The future of the Senate Health, Education, Labor and Pensions Committee is less clear-cut, as Chair Lamar Alexander (R-Tenn.) is retiring. If the GOP retains control of the Senate, the next committee member in the line of seniority is Sen. Richard Burr (R-N.C.). However, Burr is under investigation for insider trading in the early days of the COVID-19 pandemic, and resigned his chairmanship of the Senate Select Committee on Intelligence.
North Carolina is a major pharmaceutical and biotechnology hub, and Burr is generally seen as a friend to industry interests. He pushed for repealing the Affordable Care Act’s medical-device tax and for the FDA to speed its approval process.
Sen. Patty Murray (D-Wash.), the panel’s ranking member, has worked closely with Alexander on healthcare issues, including healthcare contracting and surprise billing.
The Senate health committee also has jurisdiction over the FDA, which will be critical as the agency navigates approving vaccines and therapeutics to combat COVID-19.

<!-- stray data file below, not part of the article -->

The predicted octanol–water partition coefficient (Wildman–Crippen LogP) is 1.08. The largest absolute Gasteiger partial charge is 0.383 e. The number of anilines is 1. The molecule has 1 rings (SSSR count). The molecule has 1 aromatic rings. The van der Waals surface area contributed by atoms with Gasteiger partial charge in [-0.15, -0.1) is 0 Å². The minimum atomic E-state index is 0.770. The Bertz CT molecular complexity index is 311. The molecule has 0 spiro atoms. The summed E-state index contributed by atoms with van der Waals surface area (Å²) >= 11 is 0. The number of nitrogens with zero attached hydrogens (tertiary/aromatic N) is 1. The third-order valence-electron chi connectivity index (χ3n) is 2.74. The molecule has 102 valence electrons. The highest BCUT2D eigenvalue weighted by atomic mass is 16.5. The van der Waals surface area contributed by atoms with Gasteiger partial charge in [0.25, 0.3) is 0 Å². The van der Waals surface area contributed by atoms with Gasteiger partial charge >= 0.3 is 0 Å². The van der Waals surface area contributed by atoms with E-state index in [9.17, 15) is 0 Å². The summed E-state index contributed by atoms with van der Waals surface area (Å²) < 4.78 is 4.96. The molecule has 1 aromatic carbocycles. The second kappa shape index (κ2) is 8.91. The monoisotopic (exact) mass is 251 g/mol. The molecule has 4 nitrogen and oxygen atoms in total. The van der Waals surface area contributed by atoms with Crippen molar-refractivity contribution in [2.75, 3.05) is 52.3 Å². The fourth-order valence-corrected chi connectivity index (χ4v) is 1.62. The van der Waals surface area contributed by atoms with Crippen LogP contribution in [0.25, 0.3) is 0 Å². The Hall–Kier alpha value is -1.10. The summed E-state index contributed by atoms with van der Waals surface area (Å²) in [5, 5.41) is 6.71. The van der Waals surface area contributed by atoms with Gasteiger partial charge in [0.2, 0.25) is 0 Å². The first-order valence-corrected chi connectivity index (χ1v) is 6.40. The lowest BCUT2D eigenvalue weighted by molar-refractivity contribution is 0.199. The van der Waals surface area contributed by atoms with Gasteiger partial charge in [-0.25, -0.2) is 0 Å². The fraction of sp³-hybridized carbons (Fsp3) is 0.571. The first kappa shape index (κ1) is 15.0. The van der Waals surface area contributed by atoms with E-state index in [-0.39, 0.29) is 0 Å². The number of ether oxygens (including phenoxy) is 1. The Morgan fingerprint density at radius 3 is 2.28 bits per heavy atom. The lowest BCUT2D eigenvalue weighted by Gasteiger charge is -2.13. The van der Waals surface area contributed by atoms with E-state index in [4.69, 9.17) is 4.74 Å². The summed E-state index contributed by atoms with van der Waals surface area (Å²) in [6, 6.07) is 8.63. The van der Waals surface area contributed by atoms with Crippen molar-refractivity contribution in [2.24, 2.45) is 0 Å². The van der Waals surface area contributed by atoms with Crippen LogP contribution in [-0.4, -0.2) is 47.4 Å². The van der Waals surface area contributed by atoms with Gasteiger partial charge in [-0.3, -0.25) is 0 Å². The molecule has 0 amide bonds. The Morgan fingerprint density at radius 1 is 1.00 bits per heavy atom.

The House of Representatives is likely to remain under Democratic control, but Appropriations Committee Chair Nita Lowey (D-N.Y.) is retiring. Appropriations health subcommittee Chair Rosa DeLauro (D-Conn.) is one of the top contenders for the powerful perch. DeLauro would likely support party leadership positions on coverage or drug-pricing legislation and prioritize women’s health issues, Smolinski said.
There are two major state healthcare ballot initiatives voters will decide this fall: a measure regulating California dialysis clinics and a proposal to give Oklahoma lawmakers more flexibility to fund the state’s Medicaid expansion.